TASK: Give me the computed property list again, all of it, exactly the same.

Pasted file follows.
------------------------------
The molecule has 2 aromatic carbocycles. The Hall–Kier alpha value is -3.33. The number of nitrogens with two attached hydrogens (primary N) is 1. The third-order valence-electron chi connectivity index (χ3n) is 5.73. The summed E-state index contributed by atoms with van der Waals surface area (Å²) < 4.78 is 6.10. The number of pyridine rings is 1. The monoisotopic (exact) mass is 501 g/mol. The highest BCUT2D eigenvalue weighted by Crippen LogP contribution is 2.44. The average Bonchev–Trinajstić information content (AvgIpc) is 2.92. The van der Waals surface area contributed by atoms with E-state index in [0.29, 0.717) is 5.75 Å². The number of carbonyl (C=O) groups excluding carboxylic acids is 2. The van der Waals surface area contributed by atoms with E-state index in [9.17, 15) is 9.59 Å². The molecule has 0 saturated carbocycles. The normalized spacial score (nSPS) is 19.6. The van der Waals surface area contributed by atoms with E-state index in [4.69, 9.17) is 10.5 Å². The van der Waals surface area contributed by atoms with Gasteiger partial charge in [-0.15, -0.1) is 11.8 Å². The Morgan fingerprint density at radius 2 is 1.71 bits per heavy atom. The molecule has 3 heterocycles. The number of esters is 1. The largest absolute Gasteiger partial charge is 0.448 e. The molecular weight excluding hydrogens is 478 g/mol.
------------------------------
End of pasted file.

The molecule has 2 aromatic carbocycles. The Hall–Kier alpha value is -3.33. The number of nitrogens with two attached hydrogens (primary N) is 1. The third-order valence-electron chi connectivity index (χ3n) is 5.73. The summed E-state index contributed by atoms with van der Waals surface area (Å²) < 4.78 is 6.10. The number of pyridine rings is 1. The monoisotopic (exact) mass is 501 g/mol. The highest BCUT2D eigenvalue weighted by Crippen LogP contribution is 2.44. The average Bonchev–Trinajstić information content (AvgIpc) is 2.92. The van der Waals surface area contributed by atoms with E-state index in [0.29, 0.717) is 5.75 Å². The number of carbonyl (C=O) groups excluding carboxylic acids is 2. The van der Waals surface area contributed by atoms with E-state index in [9.17, 15) is 9.59 Å². The molecule has 0 saturated carbocycles. The normalized spacial score (nSPS) is 19.6. The van der Waals surface area contributed by atoms with E-state index in [4.69, 9.17) is 10.5 Å². The van der Waals surface area contributed by atoms with Gasteiger partial charge in [-0.15, -0.1) is 11.8 Å². The Morgan fingerprint density at radius 2 is 1.71 bits per heavy atom. The molecule has 3 heterocycles. The number of esters is 1. The largest absolute Gasteiger partial charge is 0.448 e. The molecular weight excluding hydrogens is 478 g/mol.